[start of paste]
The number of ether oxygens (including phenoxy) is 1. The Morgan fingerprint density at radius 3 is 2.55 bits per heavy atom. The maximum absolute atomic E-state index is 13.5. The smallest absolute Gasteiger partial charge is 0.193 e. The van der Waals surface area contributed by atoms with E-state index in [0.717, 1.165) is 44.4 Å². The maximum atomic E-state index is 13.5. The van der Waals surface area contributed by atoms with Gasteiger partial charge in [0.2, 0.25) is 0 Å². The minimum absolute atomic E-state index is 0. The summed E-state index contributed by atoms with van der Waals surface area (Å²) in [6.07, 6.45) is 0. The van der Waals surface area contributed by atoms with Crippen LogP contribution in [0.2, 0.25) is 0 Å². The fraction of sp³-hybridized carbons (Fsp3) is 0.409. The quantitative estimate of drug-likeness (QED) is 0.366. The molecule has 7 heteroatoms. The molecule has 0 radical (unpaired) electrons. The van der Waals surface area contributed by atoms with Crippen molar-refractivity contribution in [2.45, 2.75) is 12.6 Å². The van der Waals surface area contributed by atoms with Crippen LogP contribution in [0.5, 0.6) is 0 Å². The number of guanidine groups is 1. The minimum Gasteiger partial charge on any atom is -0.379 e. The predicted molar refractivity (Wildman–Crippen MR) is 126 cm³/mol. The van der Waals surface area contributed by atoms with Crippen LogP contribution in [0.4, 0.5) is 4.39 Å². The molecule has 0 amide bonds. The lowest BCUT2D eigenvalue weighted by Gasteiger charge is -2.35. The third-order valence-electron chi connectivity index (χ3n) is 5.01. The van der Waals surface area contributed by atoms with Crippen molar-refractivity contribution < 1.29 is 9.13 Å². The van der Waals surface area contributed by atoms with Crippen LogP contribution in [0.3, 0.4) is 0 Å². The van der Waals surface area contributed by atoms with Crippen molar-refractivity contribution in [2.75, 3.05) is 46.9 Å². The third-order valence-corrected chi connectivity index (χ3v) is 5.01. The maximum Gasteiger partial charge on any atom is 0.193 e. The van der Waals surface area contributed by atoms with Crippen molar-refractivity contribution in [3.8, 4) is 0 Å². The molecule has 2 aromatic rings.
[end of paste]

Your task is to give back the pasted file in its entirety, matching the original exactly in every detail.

The number of ether oxygens (including phenoxy) is 1. The Morgan fingerprint density at radius 3 is 2.55 bits per heavy atom. The maximum absolute atomic E-state index is 13.5. The smallest absolute Gasteiger partial charge is 0.193 e. The van der Waals surface area contributed by atoms with E-state index in [0.717, 1.165) is 44.4 Å². The maximum atomic E-state index is 13.5. The van der Waals surface area contributed by atoms with Gasteiger partial charge in [0.2, 0.25) is 0 Å². The minimum absolute atomic E-state index is 0. The summed E-state index contributed by atoms with van der Waals surface area (Å²) in [6.07, 6.45) is 0. The van der Waals surface area contributed by atoms with Crippen LogP contribution in [0.2, 0.25) is 0 Å². The fraction of sp³-hybridized carbons (Fsp3) is 0.409. The quantitative estimate of drug-likeness (QED) is 0.366. The molecule has 7 heteroatoms. The molecule has 0 radical (unpaired) electrons. The van der Waals surface area contributed by atoms with Crippen molar-refractivity contribution in [2.45, 2.75) is 12.6 Å². The van der Waals surface area contributed by atoms with Crippen LogP contribution in [0.5, 0.6) is 0 Å². The number of guanidine groups is 1. The minimum Gasteiger partial charge on any atom is -0.379 e. The predicted molar refractivity (Wildman–Crippen MR) is 126 cm³/mol. The van der Waals surface area contributed by atoms with Crippen LogP contribution in [0.4, 0.5) is 4.39 Å². The molecule has 0 amide bonds. The lowest BCUT2D eigenvalue weighted by Gasteiger charge is -2.35. The third-order valence-electron chi connectivity index (χ3n) is 5.01. The van der Waals surface area contributed by atoms with Crippen molar-refractivity contribution < 1.29 is 9.13 Å². The van der Waals surface area contributed by atoms with Crippen LogP contribution in [0.3, 0.4) is 0 Å². The van der Waals surface area contributed by atoms with Crippen molar-refractivity contribution in [2.75, 3.05) is 46.9 Å². The third-order valence-corrected chi connectivity index (χ3v) is 5.01. The maximum Gasteiger partial charge on any atom is 0.193 e. The van der Waals surface area contributed by atoms with Crippen molar-refractivity contribution in [3.8, 4) is 0 Å². The molecule has 2 aromatic rings.